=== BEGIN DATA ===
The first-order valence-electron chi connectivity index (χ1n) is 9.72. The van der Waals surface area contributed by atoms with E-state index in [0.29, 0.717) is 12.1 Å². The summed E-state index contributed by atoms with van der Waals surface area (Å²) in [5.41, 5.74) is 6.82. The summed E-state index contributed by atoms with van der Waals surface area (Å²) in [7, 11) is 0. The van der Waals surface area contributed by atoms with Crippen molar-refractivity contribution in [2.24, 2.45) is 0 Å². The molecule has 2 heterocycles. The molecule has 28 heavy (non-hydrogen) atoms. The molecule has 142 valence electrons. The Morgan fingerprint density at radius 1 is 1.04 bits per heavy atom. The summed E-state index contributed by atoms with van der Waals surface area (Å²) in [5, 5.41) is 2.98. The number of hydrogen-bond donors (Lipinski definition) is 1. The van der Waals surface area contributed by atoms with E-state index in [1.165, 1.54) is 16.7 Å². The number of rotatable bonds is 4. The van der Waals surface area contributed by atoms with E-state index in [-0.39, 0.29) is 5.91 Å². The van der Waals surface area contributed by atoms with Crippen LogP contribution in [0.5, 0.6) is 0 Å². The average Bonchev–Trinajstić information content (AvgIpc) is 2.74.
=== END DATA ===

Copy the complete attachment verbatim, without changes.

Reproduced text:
The first-order valence-electron chi connectivity index (χ1n) is 9.72. The van der Waals surface area contributed by atoms with E-state index in [0.29, 0.717) is 12.1 Å². The summed E-state index contributed by atoms with van der Waals surface area (Å²) in [5.41, 5.74) is 6.82. The summed E-state index contributed by atoms with van der Waals surface area (Å²) in [7, 11) is 0. The van der Waals surface area contributed by atoms with Crippen molar-refractivity contribution in [2.24, 2.45) is 0 Å². The molecule has 2 heterocycles. The molecule has 28 heavy (non-hydrogen) atoms. The molecule has 142 valence electrons. The Morgan fingerprint density at radius 1 is 1.04 bits per heavy atom. The summed E-state index contributed by atoms with van der Waals surface area (Å²) in [5, 5.41) is 2.98. The number of hydrogen-bond donors (Lipinski definition) is 1. The van der Waals surface area contributed by atoms with E-state index in [1.165, 1.54) is 16.7 Å². The number of rotatable bonds is 4. The van der Waals surface area contributed by atoms with E-state index in [-0.39, 0.29) is 5.91 Å². The van der Waals surface area contributed by atoms with Crippen LogP contribution in [0.5, 0.6) is 0 Å². The average Bonchev–Trinajstić information content (AvgIpc) is 2.74.